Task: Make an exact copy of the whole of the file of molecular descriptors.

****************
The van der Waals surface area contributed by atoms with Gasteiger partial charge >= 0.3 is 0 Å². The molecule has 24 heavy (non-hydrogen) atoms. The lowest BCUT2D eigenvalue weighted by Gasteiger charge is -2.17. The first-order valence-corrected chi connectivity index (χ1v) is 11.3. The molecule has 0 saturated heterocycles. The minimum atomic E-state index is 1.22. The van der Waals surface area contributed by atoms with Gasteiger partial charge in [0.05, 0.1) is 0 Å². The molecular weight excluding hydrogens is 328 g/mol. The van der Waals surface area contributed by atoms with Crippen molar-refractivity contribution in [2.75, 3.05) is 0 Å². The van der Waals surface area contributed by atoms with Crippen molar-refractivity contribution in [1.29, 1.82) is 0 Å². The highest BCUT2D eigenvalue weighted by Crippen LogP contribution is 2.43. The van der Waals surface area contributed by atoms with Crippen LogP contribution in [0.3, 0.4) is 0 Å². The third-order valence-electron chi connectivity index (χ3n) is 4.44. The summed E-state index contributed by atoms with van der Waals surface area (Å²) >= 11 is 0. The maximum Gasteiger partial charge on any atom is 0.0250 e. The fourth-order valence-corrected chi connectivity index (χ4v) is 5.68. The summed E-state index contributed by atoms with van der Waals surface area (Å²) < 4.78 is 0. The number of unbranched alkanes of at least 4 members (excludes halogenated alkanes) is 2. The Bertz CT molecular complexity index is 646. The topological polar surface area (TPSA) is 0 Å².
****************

The van der Waals surface area contributed by atoms with Gasteiger partial charge >= 0.3 is 0 Å². The molecule has 24 heavy (non-hydrogen) atoms. The lowest BCUT2D eigenvalue weighted by Gasteiger charge is -2.17. The first-order valence-corrected chi connectivity index (χ1v) is 11.3. The molecule has 0 saturated heterocycles. The minimum atomic E-state index is 1.22. The van der Waals surface area contributed by atoms with Gasteiger partial charge in [0.05, 0.1) is 0 Å². The molecular weight excluding hydrogens is 328 g/mol. The van der Waals surface area contributed by atoms with Crippen molar-refractivity contribution in [2.75, 3.05) is 0 Å². The van der Waals surface area contributed by atoms with Crippen molar-refractivity contribution in [1.29, 1.82) is 0 Å². The highest BCUT2D eigenvalue weighted by Crippen LogP contribution is 2.43. The van der Waals surface area contributed by atoms with Crippen LogP contribution in [0.3, 0.4) is 0 Å². The third-order valence-electron chi connectivity index (χ3n) is 4.44. The summed E-state index contributed by atoms with van der Waals surface area (Å²) >= 11 is 0. The maximum Gasteiger partial charge on any atom is 0.0250 e. The fourth-order valence-corrected chi connectivity index (χ4v) is 5.68. The summed E-state index contributed by atoms with van der Waals surface area (Å²) < 4.78 is 0. The number of unbranched alkanes of at least 4 members (excludes halogenated alkanes) is 2. The Bertz CT molecular complexity index is 646. The topological polar surface area (TPSA) is 0 Å².